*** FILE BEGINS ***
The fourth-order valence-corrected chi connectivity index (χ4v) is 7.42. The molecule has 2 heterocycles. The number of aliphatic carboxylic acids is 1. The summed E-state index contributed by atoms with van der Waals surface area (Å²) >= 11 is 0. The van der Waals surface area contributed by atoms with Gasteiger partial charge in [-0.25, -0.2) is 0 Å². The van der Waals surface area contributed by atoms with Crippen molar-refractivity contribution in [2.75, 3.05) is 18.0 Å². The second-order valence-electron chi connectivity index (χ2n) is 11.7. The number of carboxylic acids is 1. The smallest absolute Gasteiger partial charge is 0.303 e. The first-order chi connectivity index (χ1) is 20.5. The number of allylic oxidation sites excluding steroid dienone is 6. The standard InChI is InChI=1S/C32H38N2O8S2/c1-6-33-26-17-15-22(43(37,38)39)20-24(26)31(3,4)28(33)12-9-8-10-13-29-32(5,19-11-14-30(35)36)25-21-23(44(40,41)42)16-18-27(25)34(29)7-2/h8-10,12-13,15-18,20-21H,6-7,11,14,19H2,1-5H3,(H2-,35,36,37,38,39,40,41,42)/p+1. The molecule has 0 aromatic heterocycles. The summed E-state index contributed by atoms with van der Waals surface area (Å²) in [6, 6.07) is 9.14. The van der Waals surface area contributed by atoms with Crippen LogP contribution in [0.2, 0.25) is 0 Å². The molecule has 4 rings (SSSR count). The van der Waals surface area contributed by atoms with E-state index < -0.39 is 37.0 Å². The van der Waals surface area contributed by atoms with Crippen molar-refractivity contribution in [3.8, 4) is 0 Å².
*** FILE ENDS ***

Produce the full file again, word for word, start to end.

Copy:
The fourth-order valence-corrected chi connectivity index (χ4v) is 7.42. The molecule has 2 heterocycles. The number of aliphatic carboxylic acids is 1. The summed E-state index contributed by atoms with van der Waals surface area (Å²) >= 11 is 0. The van der Waals surface area contributed by atoms with Gasteiger partial charge in [-0.25, -0.2) is 0 Å². The van der Waals surface area contributed by atoms with Crippen molar-refractivity contribution in [2.75, 3.05) is 18.0 Å². The second-order valence-electron chi connectivity index (χ2n) is 11.7. The number of carboxylic acids is 1. The smallest absolute Gasteiger partial charge is 0.303 e. The first-order chi connectivity index (χ1) is 20.5. The number of allylic oxidation sites excluding steroid dienone is 6. The standard InChI is InChI=1S/C32H38N2O8S2/c1-6-33-26-17-15-22(43(37,38)39)20-24(26)31(3,4)28(33)12-9-8-10-13-29-32(5,19-11-14-30(35)36)25-21-23(44(40,41)42)16-18-27(25)34(29)7-2/h8-10,12-13,15-18,20-21H,6-7,11,14,19H2,1-5H3,(H2-,35,36,37,38,39,40,41,42)/p+1. The molecule has 0 aromatic heterocycles. The summed E-state index contributed by atoms with van der Waals surface area (Å²) in [6, 6.07) is 9.14. The van der Waals surface area contributed by atoms with Crippen LogP contribution in [0.2, 0.25) is 0 Å². The molecule has 4 rings (SSSR count). The van der Waals surface area contributed by atoms with E-state index < -0.39 is 37.0 Å². The van der Waals surface area contributed by atoms with Crippen molar-refractivity contribution in [3.8, 4) is 0 Å².